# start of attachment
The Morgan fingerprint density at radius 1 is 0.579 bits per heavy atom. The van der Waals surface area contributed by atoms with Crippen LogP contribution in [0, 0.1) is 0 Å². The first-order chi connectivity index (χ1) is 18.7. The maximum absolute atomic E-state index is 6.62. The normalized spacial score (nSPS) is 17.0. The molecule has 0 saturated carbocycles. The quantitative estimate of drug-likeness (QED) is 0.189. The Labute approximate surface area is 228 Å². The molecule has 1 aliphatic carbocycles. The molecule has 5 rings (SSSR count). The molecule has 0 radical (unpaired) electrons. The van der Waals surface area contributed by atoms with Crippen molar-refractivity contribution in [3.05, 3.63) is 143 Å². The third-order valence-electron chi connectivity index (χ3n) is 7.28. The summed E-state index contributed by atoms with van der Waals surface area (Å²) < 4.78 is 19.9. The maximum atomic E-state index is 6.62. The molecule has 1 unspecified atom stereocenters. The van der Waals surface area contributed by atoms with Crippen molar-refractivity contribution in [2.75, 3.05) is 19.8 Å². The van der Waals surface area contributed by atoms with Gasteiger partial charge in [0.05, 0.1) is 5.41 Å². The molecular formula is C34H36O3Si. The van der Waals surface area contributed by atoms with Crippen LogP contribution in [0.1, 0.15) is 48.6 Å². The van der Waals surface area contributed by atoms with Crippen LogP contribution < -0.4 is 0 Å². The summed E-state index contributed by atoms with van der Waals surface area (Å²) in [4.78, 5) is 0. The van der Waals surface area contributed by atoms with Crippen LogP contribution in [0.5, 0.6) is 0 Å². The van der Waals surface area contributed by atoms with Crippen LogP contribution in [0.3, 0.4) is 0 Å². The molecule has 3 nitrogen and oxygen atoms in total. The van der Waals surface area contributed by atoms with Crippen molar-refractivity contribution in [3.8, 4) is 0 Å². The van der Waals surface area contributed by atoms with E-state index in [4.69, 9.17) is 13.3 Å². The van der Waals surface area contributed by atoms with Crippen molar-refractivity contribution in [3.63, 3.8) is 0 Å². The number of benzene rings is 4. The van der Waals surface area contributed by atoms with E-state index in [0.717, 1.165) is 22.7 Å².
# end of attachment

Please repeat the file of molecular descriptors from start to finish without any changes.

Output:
The Morgan fingerprint density at radius 1 is 0.579 bits per heavy atom. The van der Waals surface area contributed by atoms with Crippen LogP contribution in [0, 0.1) is 0 Å². The first-order chi connectivity index (χ1) is 18.7. The maximum absolute atomic E-state index is 6.62. The normalized spacial score (nSPS) is 17.0. The molecule has 0 saturated carbocycles. The quantitative estimate of drug-likeness (QED) is 0.189. The Labute approximate surface area is 228 Å². The molecule has 1 aliphatic carbocycles. The molecule has 5 rings (SSSR count). The molecule has 0 radical (unpaired) electrons. The van der Waals surface area contributed by atoms with Crippen molar-refractivity contribution in [3.05, 3.63) is 143 Å². The third-order valence-electron chi connectivity index (χ3n) is 7.28. The summed E-state index contributed by atoms with van der Waals surface area (Å²) < 4.78 is 19.9. The maximum atomic E-state index is 6.62. The molecule has 1 unspecified atom stereocenters. The van der Waals surface area contributed by atoms with Crippen molar-refractivity contribution in [2.75, 3.05) is 19.8 Å². The van der Waals surface area contributed by atoms with Gasteiger partial charge in [0.05, 0.1) is 5.41 Å². The molecular formula is C34H36O3Si. The van der Waals surface area contributed by atoms with Crippen LogP contribution in [0.1, 0.15) is 48.6 Å². The van der Waals surface area contributed by atoms with Crippen LogP contribution < -0.4 is 0 Å². The summed E-state index contributed by atoms with van der Waals surface area (Å²) in [4.78, 5) is 0. The van der Waals surface area contributed by atoms with Crippen LogP contribution in [0.5, 0.6) is 0 Å². The van der Waals surface area contributed by atoms with Crippen LogP contribution in [0.3, 0.4) is 0 Å². The molecule has 3 nitrogen and oxygen atoms in total. The van der Waals surface area contributed by atoms with Crippen molar-refractivity contribution in [3.8, 4) is 0 Å². The van der Waals surface area contributed by atoms with E-state index in [4.69, 9.17) is 13.3 Å². The van der Waals surface area contributed by atoms with Crippen molar-refractivity contribution in [3.63, 3.8) is 0 Å². The number of benzene rings is 4. The van der Waals surface area contributed by atoms with E-state index in [0.717, 1.165) is 22.7 Å².